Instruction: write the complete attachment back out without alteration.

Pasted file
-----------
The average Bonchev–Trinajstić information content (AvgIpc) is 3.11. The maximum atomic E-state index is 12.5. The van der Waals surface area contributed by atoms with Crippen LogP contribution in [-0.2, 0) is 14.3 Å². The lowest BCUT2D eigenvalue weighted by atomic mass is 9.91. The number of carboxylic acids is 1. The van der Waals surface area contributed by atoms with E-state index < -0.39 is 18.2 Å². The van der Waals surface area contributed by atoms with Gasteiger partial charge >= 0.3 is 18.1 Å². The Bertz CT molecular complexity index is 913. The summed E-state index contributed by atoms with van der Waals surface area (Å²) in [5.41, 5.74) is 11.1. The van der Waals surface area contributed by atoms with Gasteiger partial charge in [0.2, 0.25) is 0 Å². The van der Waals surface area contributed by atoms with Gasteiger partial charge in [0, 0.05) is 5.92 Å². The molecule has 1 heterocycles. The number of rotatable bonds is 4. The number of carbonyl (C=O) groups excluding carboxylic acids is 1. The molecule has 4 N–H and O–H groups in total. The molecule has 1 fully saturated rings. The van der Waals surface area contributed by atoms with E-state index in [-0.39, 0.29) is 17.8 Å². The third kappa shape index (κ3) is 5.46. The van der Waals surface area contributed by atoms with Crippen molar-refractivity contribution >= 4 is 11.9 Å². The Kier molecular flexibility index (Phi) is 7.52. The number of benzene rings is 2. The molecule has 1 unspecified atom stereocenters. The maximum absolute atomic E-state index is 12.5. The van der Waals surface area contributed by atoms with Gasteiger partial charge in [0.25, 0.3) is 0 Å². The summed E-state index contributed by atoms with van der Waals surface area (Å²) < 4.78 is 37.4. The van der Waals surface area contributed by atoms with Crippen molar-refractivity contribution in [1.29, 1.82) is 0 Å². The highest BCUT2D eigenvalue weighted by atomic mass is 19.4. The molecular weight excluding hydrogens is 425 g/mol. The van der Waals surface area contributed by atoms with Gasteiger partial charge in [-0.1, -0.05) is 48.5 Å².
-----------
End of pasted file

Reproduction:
The average Bonchev–Trinajstić information content (AvgIpc) is 3.11. The maximum atomic E-state index is 12.5. The van der Waals surface area contributed by atoms with Crippen LogP contribution in [-0.2, 0) is 14.3 Å². The lowest BCUT2D eigenvalue weighted by atomic mass is 9.91. The number of carboxylic acids is 1. The van der Waals surface area contributed by atoms with E-state index < -0.39 is 18.2 Å². The van der Waals surface area contributed by atoms with Gasteiger partial charge >= 0.3 is 18.1 Å². The Bertz CT molecular complexity index is 913. The summed E-state index contributed by atoms with van der Waals surface area (Å²) in [5.41, 5.74) is 11.1. The van der Waals surface area contributed by atoms with Gasteiger partial charge in [0.2, 0.25) is 0 Å². The van der Waals surface area contributed by atoms with Gasteiger partial charge in [0, 0.05) is 5.92 Å². The molecule has 1 heterocycles. The number of rotatable bonds is 4. The number of carbonyl (C=O) groups excluding carboxylic acids is 1. The molecule has 4 N–H and O–H groups in total. The molecule has 1 fully saturated rings. The van der Waals surface area contributed by atoms with E-state index in [-0.39, 0.29) is 17.8 Å². The third kappa shape index (κ3) is 5.46. The van der Waals surface area contributed by atoms with Crippen molar-refractivity contribution >= 4 is 11.9 Å². The Kier molecular flexibility index (Phi) is 7.52. The number of benzene rings is 2. The molecule has 1 unspecified atom stereocenters. The maximum absolute atomic E-state index is 12.5. The van der Waals surface area contributed by atoms with Gasteiger partial charge in [0.25, 0.3) is 0 Å². The summed E-state index contributed by atoms with van der Waals surface area (Å²) < 4.78 is 37.4. The van der Waals surface area contributed by atoms with Crippen molar-refractivity contribution in [1.29, 1.82) is 0 Å². The highest BCUT2D eigenvalue weighted by atomic mass is 19.4. The molecular weight excluding hydrogens is 425 g/mol. The van der Waals surface area contributed by atoms with Gasteiger partial charge in [-0.1, -0.05) is 48.5 Å².